Diversity and Inclusivity

“Differences challenge assumptions”  Mohandas Gandhi

Striving to increase workplace diversity is a very good business decision.  In a global analysis of over 2,000 companies, those with at least one female board member outperformed  those that did not have any women on the board.  In recent years a body of research has revealed another, more nuanced benefit of workplace diversity: non-homogenous teams are simply more effective.  Working with people who are different from you will challenge you (your brain) to overcome its stale ways of thinking and sharpen its performance.

Why does diversity have the potential to deliver such marked success?

Focus on Facts

People from diverse backgrounds might actually alter the behaviour of a group’s social majority in ways that lead to improved and more accurate group thinking.  By focussing on facts and thus ignoring ethnic or cultural ‘loyalties’, diverse groups will interrogate and analyse what is established and tangible rather than that which is ‘felt’.  Moreover, diverse teams are more likely to constantly re-examine facts and remain objective, in turn encouraging greater scrutiny of each member’s actions, keeping their joint intellectual resources sharp and vigilant.  An indirect benefit of work place diversity is that you will  allow your employees to become more aware of their own potential biases— entrenched ways of thinking that can otherwise blind them to key information and even lead them to make errors in decision-making processes.

Detailed processing of those facts

Greater diversity may also change the way that your entire team analyses the information needed to make the best decisions.  A number of recent studies have led scientists to think that diverse teams may outperform homogenous ones in decision making because they process information more carefully.  Considering the perspective of an outsider may seem counterintuitive, but the payoff can be huge.

There follows an example of detailed fact processing in action conducted by Katherine Phillips of Northwestern University:

In a study published in the Personality and Social Psychology Bulletin, Katherine Phillips of Northwestern University and her team divided sorority or fraternity members into four-member groups, each of which had to read interviews conducted by a detective investigating a murder. Three people in every group, referred to as “old-timers” in the study, came from the same sorority or fraternity, whereas the fourth, the so-called “newcomer,” was either a member of the same sorority or fraternity or a different one. The three old-timers in each group gathered to decide who was the most likely murder suspect. Five minutes into their discussion, the newcomer joined the deliberation and expressed their opinion as to who the suspect was.It turned out that although groups with out-group newcomers felt less confident about the accuracy of their joint decisions, they were more likely to guess who the correct suspect was than those with newcomers who belonged to the same group.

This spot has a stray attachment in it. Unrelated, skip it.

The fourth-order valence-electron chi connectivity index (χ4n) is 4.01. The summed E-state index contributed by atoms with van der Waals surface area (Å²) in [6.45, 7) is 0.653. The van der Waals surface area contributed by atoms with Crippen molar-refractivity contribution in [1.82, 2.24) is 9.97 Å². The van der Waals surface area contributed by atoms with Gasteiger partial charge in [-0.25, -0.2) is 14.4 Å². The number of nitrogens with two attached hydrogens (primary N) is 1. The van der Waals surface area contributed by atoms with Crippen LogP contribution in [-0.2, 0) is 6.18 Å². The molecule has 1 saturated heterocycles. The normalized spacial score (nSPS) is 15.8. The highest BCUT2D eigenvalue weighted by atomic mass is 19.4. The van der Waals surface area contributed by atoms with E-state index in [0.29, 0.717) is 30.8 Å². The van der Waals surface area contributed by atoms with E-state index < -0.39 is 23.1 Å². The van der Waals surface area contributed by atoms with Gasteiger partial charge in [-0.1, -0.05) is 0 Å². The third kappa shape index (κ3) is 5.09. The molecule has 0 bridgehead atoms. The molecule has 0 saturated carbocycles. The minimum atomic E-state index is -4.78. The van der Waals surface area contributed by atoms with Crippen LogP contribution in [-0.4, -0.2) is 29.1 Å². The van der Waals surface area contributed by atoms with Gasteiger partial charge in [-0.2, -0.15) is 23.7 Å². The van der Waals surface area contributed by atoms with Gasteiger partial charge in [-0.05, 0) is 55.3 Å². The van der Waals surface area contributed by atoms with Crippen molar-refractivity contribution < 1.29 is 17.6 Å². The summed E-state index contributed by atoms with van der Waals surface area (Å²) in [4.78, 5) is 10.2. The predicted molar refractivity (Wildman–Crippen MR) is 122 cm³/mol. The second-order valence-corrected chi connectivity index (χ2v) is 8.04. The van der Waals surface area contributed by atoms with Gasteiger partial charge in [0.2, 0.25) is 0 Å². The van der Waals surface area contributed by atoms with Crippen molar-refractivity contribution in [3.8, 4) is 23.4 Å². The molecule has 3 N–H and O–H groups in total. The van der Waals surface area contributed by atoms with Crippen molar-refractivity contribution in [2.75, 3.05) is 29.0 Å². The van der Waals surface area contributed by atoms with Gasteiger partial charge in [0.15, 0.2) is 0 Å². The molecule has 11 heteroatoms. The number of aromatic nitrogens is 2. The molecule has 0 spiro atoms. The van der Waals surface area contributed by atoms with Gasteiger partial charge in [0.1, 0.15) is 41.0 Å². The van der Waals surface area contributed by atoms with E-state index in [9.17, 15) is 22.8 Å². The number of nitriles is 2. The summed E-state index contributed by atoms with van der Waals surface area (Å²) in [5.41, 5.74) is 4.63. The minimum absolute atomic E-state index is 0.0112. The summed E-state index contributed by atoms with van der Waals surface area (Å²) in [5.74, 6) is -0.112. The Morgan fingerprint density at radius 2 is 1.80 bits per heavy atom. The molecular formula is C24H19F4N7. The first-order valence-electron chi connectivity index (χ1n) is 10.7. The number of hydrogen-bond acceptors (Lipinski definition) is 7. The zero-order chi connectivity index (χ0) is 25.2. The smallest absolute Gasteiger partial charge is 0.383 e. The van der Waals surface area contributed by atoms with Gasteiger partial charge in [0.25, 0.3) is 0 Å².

Diverse teams are more innovative

To stay competitive, businesses should always continue to innovate. One of the best ways to boost their capacity to transform themselves and their products may involve hiring more women and culturally diverse team members, research suggests. In a study, published in Economic Geography, the authors concluded that increased cultural diversity markedly improves innovativeness.  The results revealed that businesses run by culturally diverse leadership teams were more likely to develop new products than those with homogenous leadership.

Human nature suggests that we all feel more at ease working with (and promoting) people who share our background, but don’t be fooled by your comfort. Hiring (and promoting) individuals who do not look, talk, or think like you, will allow you to dodge the costly pitfalls of conformity, which discourages innovative thinking.  In the rapidly changing commercial environment in which we find ourselves, perhaps those businesses that have suffered and disappeared may have missed the opportunity to diversify and thus innovative appropriately.

In a nutshell, enriching your team with representatives of different genders, races, age groups and nationalities is key for boosting your company’s combined intellectual potential. Creating a more diverse workplace will help to keep your team members’ biases in check and, more importantly, make them question their assumptions.  At the same time, we need to make sure the organisation has inclusive practices so that everyone feels they can be heard.  All of this can make your team sharper and, ultimately, make your organisation more successful, whatever your goals.

“When everyone is included, everyone wins”

Jesse Jackson

cognitive, culture, diversity, influencing, leadership, resilience

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